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Borax Cone / Easyflo / Prips


#1

G’day John Burgess (and anyone else who can advise)

I have been using Borax for 4 years and have been putting off
changing. I have been planning to make Prips for months after
following some of the posts on Orchid. My question is whether Prips
will both protect surfaces from oxide formation AND assist solder
flow, or whether one needs to add another flux like Easyflo where you
are doing your actual soldering work. And if so, how dangerous is
Easyflo to use?

I would appreciate your comments (which are always excellent!) Regards
Christel van der Laan in West Oz


#2
I have been planning to make Prips for months after My question is
whether Prips will both protect surfaces from oxide formation AND
assist solder flow, 

G’day Modom; you rang? Prips flux does protect surfaces from the
dreaded fire stain to a certain extent, but isn’t the magic some would
say. It does work as a flux when soldering, but I do put a little
Easyflo on the joint as well, for Easiflo is the best flux I have used
for actual soldering. Dangerous? I dunno, really. I’ve been using
it for over 25 years and although I do have asthma, I have no idea
whether Easiflo is a contributory cause or not. (I have been told I
have “contorted bronchia”, actually). But if you’re really worried,
then stick to Prips for protection, and plain borax slurry for
soldering. After all, Prips does contain plenty of borax and a bit
more won’t hurt. Maybe you’ll never feel happy about Easiflo; nobody
has done any research on it’s effect on us. So what we have heard
about deleterious effects is just anecdotal. Sorry I can’t be more
positive. Cheers, – John Burgess; @John_Burgess2 of Mapua
Nelson NZ


#3

John, regarding prips flux for soldering… Yes it works, but not
exceptionally well. It’s mostly boric acid, which is fine as a
protectant, but not an exceptional soldering flux. It does work well
enough as a soldering flux if your metal is nice and clean, the joints
fit, and the solder is clean, and your technique is good. It has the
advantage of not promoting fire scale the way some of the much more
active paste fluxes seem to do sometimes (perhaps when they burn out
before you’re quite done). If you’re doing simple seams, especially
with the harder solders, then prips will do OK. If you’re working
with the lower/easier melting solders, you need them to flow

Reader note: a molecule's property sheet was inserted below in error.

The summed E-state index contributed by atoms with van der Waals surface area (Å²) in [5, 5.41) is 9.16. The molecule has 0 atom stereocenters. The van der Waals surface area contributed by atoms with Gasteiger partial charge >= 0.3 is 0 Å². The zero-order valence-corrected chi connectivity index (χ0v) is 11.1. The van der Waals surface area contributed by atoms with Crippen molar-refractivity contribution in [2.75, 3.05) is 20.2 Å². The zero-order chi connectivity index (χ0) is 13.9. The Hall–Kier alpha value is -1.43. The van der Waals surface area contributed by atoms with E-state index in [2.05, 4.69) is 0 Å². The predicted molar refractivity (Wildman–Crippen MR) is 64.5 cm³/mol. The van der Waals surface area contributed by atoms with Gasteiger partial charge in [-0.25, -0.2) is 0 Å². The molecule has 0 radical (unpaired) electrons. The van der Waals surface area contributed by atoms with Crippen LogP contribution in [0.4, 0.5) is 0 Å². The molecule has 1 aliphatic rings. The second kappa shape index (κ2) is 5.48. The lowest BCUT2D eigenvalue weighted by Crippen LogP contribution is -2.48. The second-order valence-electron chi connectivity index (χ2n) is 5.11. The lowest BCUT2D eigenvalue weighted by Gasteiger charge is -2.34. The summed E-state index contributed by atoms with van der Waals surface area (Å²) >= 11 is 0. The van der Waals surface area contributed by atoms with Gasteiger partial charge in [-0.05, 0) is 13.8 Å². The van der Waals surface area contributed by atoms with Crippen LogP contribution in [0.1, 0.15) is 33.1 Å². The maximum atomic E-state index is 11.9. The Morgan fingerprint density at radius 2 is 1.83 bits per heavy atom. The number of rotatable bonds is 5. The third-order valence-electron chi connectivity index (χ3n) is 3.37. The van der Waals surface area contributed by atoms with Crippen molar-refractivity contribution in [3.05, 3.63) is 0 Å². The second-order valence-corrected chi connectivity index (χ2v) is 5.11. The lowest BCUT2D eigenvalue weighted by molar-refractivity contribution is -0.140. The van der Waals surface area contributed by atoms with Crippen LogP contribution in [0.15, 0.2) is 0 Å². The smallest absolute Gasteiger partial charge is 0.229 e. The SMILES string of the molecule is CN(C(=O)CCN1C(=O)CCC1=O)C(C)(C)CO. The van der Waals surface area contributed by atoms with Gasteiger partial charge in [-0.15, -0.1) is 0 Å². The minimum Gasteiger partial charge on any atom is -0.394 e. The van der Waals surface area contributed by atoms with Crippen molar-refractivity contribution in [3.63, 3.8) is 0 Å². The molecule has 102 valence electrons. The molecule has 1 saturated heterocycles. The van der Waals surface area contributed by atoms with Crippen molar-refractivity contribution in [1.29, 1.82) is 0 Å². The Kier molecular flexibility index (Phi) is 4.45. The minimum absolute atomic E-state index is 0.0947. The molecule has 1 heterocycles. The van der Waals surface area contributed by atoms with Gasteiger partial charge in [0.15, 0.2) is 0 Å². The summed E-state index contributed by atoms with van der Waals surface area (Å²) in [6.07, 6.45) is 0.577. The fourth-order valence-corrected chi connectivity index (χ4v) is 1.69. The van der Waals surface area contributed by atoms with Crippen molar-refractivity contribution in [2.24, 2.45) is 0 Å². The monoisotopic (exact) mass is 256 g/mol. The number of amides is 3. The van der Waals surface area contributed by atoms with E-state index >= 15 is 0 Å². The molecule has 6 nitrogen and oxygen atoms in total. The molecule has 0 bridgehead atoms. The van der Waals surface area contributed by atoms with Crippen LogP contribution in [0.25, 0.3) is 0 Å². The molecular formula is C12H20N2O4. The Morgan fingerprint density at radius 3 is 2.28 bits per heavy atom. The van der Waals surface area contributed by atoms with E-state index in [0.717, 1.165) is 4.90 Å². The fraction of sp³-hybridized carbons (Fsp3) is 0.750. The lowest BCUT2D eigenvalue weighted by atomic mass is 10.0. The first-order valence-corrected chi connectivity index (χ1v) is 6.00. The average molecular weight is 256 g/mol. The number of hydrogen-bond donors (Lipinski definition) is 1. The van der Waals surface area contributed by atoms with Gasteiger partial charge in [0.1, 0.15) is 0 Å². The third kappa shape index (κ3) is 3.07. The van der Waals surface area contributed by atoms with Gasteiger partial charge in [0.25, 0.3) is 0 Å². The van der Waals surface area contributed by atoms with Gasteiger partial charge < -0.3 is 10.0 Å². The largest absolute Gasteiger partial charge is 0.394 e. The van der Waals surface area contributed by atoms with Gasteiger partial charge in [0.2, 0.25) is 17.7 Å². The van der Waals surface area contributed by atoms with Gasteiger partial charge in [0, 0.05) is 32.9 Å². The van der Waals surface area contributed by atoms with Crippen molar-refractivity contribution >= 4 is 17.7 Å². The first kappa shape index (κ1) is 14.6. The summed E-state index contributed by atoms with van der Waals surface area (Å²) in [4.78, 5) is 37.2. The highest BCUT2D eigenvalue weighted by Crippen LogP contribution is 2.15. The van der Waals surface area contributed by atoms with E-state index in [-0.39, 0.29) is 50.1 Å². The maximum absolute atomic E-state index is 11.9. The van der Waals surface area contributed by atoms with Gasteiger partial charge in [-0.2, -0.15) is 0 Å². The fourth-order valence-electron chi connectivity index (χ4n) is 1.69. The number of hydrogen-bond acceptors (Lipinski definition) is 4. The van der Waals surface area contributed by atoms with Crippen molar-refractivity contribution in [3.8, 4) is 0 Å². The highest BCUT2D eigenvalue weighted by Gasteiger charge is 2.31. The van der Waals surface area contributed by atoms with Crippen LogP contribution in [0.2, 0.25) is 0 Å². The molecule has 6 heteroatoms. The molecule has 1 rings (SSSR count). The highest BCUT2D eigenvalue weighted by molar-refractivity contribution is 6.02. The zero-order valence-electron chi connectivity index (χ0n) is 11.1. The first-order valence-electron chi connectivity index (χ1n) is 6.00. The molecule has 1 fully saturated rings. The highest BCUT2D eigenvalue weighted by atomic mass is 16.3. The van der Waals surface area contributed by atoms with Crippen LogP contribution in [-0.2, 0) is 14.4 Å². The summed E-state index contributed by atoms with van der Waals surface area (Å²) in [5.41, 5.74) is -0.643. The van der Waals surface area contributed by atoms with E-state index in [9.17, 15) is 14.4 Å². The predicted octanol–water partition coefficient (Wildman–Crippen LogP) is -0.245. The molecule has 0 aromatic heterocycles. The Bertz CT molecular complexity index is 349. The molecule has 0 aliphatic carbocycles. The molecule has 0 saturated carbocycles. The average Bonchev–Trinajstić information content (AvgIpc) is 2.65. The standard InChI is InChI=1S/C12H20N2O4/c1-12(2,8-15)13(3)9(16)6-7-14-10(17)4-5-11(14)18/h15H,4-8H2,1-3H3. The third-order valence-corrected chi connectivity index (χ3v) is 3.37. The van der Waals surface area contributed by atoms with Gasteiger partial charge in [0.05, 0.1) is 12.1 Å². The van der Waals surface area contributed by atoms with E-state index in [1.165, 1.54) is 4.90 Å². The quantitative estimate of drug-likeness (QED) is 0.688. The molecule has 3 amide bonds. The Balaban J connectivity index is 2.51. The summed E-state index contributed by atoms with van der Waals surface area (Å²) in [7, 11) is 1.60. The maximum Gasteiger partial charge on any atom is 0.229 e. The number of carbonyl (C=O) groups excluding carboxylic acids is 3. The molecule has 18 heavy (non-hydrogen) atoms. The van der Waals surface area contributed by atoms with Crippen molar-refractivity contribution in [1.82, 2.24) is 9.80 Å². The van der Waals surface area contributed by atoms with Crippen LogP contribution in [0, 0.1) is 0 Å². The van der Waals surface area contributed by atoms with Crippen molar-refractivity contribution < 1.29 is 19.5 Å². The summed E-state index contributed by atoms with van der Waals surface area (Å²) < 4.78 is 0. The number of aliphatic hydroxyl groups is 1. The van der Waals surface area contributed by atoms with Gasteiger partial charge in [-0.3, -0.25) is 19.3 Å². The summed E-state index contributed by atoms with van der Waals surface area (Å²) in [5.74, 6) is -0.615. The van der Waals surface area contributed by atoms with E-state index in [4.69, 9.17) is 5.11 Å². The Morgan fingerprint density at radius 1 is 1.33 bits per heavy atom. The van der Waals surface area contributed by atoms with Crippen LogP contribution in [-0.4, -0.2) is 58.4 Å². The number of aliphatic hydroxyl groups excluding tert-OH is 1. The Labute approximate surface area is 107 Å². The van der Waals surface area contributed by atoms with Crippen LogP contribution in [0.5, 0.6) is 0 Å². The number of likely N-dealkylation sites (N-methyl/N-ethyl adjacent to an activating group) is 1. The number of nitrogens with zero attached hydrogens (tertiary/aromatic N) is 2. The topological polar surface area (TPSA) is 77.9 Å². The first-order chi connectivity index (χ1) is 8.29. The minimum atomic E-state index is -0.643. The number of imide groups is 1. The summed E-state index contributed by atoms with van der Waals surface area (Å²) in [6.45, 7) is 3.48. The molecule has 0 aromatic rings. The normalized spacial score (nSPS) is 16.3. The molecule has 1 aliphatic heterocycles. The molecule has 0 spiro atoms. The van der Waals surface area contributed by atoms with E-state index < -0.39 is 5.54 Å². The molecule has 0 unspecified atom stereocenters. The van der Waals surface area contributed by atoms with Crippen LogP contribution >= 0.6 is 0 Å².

exceptionally well, or your construction is quite complex, then you
might find prips not to wirk quite as well as you’d like. But try it.
I use it as both protectant and soldering flux lots of times, and
often it’s enough. As to danger, I don’t specifically know about
Easyflo flux. Many of the white paste fluxes are flouride containing.
some of them are formulated such that in use, HF fumes or other
flouride fumes are not emitted, and some of these fluxes, like
Dandix, for example, then advertise themselves as being fluoride free.
Seems fishy to me, since they have fluoride, but just don’t give off
fluoride fumes in use. As to their danger, seems to me that any of
these should be used with at least reasonable ventilation and caution,
but those fluxes that don’t mention being fluoride free, or worse,
those that specifically mention the need for ventilation, should be
used with every bit as much caution as the lable suggests. Prips, of
course, has no fluoride containing chemicals in it at all. but even
borax and boric acid, I feel, should be used as fluxes with at least
reasonable ventilation. Heck, even if the flux isn’t giving anything
off, the flame, the soldering surface, even the metal, might be…

cheers

Peter Rowe


#4

Hi John,

Just out of interest at one time I started to put a little Easyflo
flux in my borax dish to see if it would improve it as a flux. I found
the Easyflo flux good for the easy solders but not so good for the
higher ones. It did work to a degree but the borax cone started to
crumble after a while so I went back to the plain old cone. We also
make a flux up out of Borax, Boric acid, methylated spirits and boiled
water. The other guys seem to like it but I always return to my boring
old borax cone. It works for me.

From across the water in Wellington,

Chris Hackett